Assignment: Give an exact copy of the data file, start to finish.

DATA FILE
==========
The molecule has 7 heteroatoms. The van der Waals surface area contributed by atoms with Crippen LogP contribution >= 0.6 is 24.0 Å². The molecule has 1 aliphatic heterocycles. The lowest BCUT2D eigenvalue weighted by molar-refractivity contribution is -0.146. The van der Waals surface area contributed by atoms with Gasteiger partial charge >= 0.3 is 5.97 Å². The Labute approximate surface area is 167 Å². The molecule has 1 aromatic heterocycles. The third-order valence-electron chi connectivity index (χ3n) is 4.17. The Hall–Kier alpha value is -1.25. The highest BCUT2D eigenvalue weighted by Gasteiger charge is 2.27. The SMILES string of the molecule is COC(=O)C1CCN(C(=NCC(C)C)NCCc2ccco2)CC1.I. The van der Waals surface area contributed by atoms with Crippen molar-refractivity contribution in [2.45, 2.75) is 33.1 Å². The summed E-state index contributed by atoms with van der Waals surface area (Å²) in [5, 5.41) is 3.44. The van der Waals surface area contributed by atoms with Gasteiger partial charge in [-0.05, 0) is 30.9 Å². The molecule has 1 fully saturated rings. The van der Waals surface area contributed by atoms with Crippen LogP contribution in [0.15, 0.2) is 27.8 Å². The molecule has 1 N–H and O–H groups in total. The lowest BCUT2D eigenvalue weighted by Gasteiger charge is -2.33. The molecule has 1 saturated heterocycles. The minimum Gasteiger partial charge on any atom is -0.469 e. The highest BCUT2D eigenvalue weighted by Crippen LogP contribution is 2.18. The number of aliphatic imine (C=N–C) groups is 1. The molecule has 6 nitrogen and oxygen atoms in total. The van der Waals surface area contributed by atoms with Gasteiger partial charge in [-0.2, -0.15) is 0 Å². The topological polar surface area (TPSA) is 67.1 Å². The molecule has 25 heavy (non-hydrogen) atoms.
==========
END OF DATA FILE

The molecule has 7 heteroatoms. The van der Waals surface area contributed by atoms with Crippen LogP contribution >= 0.6 is 24.0 Å². The molecule has 1 aliphatic heterocycles. The lowest BCUT2D eigenvalue weighted by molar-refractivity contribution is -0.146. The van der Waals surface area contributed by atoms with Gasteiger partial charge >= 0.3 is 5.97 Å². The Labute approximate surface area is 167 Å². The molecule has 1 aromatic heterocycles. The third-order valence-electron chi connectivity index (χ3n) is 4.17. The Hall–Kier alpha value is -1.25. The highest BCUT2D eigenvalue weighted by Gasteiger charge is 2.27. The SMILES string of the molecule is COC(=O)C1CCN(C(=NCC(C)C)NCCc2ccco2)CC1.I. The van der Waals surface area contributed by atoms with Crippen molar-refractivity contribution in [2.45, 2.75) is 33.1 Å². The summed E-state index contributed by atoms with van der Waals surface area (Å²) in [5, 5.41) is 3.44. The van der Waals surface area contributed by atoms with Gasteiger partial charge in [-0.05, 0) is 30.9 Å². The molecule has 1 fully saturated rings. The van der Waals surface area contributed by atoms with Crippen LogP contribution in [0.15, 0.2) is 27.8 Å². The molecule has 1 N–H and O–H groups in total. The lowest BCUT2D eigenvalue weighted by Gasteiger charge is -2.33. The molecule has 1 saturated heterocycles. The minimum Gasteiger partial charge on any atom is -0.469 e. The highest BCUT2D eigenvalue weighted by Crippen LogP contribution is 2.18. The number of aliphatic imine (C=N–C) groups is 1. The molecule has 6 nitrogen and oxygen atoms in total. The van der Waals surface area contributed by atoms with Gasteiger partial charge in [-0.2, -0.15) is 0 Å². The topological polar surface area (TPSA) is 67.1 Å². The molecule has 25 heavy (non-hydrogen) atoms.